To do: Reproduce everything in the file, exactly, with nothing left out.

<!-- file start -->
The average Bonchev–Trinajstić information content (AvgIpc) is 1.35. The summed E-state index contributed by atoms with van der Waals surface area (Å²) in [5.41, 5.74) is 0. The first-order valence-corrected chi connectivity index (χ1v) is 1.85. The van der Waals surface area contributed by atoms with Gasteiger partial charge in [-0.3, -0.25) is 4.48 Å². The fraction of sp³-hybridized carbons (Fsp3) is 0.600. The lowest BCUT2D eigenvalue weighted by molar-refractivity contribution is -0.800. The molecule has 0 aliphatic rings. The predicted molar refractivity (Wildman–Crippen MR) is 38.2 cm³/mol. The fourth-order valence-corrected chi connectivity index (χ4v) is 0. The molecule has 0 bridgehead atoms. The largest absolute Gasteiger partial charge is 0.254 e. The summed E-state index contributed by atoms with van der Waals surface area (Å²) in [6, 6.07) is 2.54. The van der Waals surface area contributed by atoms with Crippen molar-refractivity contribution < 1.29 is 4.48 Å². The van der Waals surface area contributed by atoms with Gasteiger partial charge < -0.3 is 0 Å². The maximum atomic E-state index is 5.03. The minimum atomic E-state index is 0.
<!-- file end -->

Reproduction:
The average Bonchev–Trinajstić information content (AvgIpc) is 1.35. The summed E-state index contributed by atoms with van der Waals surface area (Å²) in [5.41, 5.74) is 0. The first-order valence-corrected chi connectivity index (χ1v) is 1.85. The van der Waals surface area contributed by atoms with Gasteiger partial charge in [-0.3, -0.25) is 4.48 Å². The fraction of sp³-hybridized carbons (Fsp3) is 0.600. The lowest BCUT2D eigenvalue weighted by molar-refractivity contribution is -0.800. The molecule has 0 aliphatic rings. The predicted molar refractivity (Wildman–Crippen MR) is 38.2 cm³/mol. The fourth-order valence-corrected chi connectivity index (χ4v) is 0. The molecule has 0 bridgehead atoms. The largest absolute Gasteiger partial charge is 0.254 e. The summed E-state index contributed by atoms with van der Waals surface area (Å²) in [6, 6.07) is 2.54. The van der Waals surface area contributed by atoms with Crippen molar-refractivity contribution < 1.29 is 4.48 Å². The van der Waals surface area contributed by atoms with Gasteiger partial charge < -0.3 is 0 Å². The maximum atomic E-state index is 5.03. The minimum atomic E-state index is 0.